There is a system of promotion and relegation to and from the Aviva Premiership. The last placed club after the 22 regular season rounds of the Premiership is relegated into the RFU Championship. Through the 2016–17 season, the winner of the Championship play-offs is promoted to the Premiership for the subsequent season; from 2017–18 forward, the Championship play-offs will be scrapped and replaced by automatic promotion for the top club on the final Championship table. However, promotion and relegation (regardless of the format used) are subject to Minimum Standards Criteria. If the winner of the play-offs or, from 2017–18, the team topping the Championship table, does not meet these standards, then there is no relegation/promotion, as would have been the case in the 2011–12 season when London Welsh won promotion from the Championship but were denied promotion, reprieving Newcastle Falcons from relegation, until London Welsh successfully appealed against their block.
The top six teams qualify for the next season's European Rugby Champions Cup whilst the team in seventh place advances to a playoff for another place. Teams that do not qualify for the Champions Cup play in the European Rugby Challenge Cup.
Bold italics denote active player in the 2016–17 Premiership.
All records relate to 1997 onward when National League One was re-launched as the Premiership.
Between 1987–2002, the team at the top of the league was crowned English champions. From 2002–03, the winner of the league has been determined with a Premiership Final, which takes place at Twickenham.
* Contract lasts until the 2016-17 season.
The English Premiership operates a salary cap, set by the Premiership Rugby Board, specifying the money a club can spend on the player salaries of its squad per season. In the current 2016–17 season, the base salary cap is £6.5 million, with an "academy credit" of up to £600,000 (£75,000 per player for up to eight players). For 2017–18, the base cap will increase to £7 million and maximum academy credits to £800,000.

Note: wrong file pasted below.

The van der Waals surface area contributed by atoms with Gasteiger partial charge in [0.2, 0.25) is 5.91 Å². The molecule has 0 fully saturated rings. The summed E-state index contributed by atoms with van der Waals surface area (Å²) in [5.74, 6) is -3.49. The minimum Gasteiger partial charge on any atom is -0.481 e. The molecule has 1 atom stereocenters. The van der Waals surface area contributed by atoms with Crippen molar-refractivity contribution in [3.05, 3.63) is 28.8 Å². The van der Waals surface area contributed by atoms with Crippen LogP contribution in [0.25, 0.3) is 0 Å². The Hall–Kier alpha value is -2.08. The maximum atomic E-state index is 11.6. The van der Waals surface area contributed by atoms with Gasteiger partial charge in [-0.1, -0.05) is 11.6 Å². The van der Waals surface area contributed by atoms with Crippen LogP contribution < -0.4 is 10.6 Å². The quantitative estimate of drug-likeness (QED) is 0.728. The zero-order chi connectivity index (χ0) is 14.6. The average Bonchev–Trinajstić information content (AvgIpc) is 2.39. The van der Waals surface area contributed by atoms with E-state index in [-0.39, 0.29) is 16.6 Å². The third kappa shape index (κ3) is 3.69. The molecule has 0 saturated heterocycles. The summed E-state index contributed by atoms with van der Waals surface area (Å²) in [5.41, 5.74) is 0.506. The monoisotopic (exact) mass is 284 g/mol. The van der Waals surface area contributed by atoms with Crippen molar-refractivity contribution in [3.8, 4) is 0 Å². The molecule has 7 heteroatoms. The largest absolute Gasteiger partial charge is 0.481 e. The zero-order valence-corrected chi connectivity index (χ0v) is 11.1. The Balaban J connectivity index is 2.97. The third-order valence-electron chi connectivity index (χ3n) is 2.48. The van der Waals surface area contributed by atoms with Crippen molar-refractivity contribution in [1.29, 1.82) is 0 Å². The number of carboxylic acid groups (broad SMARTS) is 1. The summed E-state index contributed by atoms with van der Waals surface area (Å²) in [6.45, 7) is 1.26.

A club may use the academy credit on a player that: (i) joined the club before his 18th birthday; (ii) is under age 24 at the start of the season; and (iii) earns a salary of more than £30,000. This means that, for example, a qualifying player who earns £80,000 carries a cap charge of only £5,000.
From the 2015–16 season forward, each club may exclude two players from the cap calculations, an increase from one in prior seasons.
The first "excluded player" slot can be filled by any player on a team's current roster who meets any of the following criteria:Played with his Premiership club for at least two full seasons before he was nominated as an excluded player.
Played with his Premiership club for the full season before being nominated as an excluded player, after having played outside the Premiership.
Played outside the Premiership in the season before he was nominated.
The second slot can only be filled by a player who had been outside the Premiership for at least one full season before signing his initial contract with his current Premiership club. For purposes of the exclusion rule, "initial contract" means the first contract signed for the 2015–16 season or later, meaning that a player who returned to a prior Premiership club after spending at least one full season outside the Premiership can qualify for the second slot.
In the United Kingdom, the rights are currently held by BT Sport under an £125m deal signed on 12 September 2012 to broadcast 69 live matches per season for three years from the 2013–14 season. In Australia the Aviva Premiership is available on BeIN Sports Australia. Since the 2008/09 season there has been a highlights show on ITV4, repeated midweek on ITV. In the United States, the Aviva Premiership is available across NBC Sports since spring 2016.
Talksport and BBC Radio 5 Live, along with various BBC Local Radio stations broadcast commentary and magazine programming.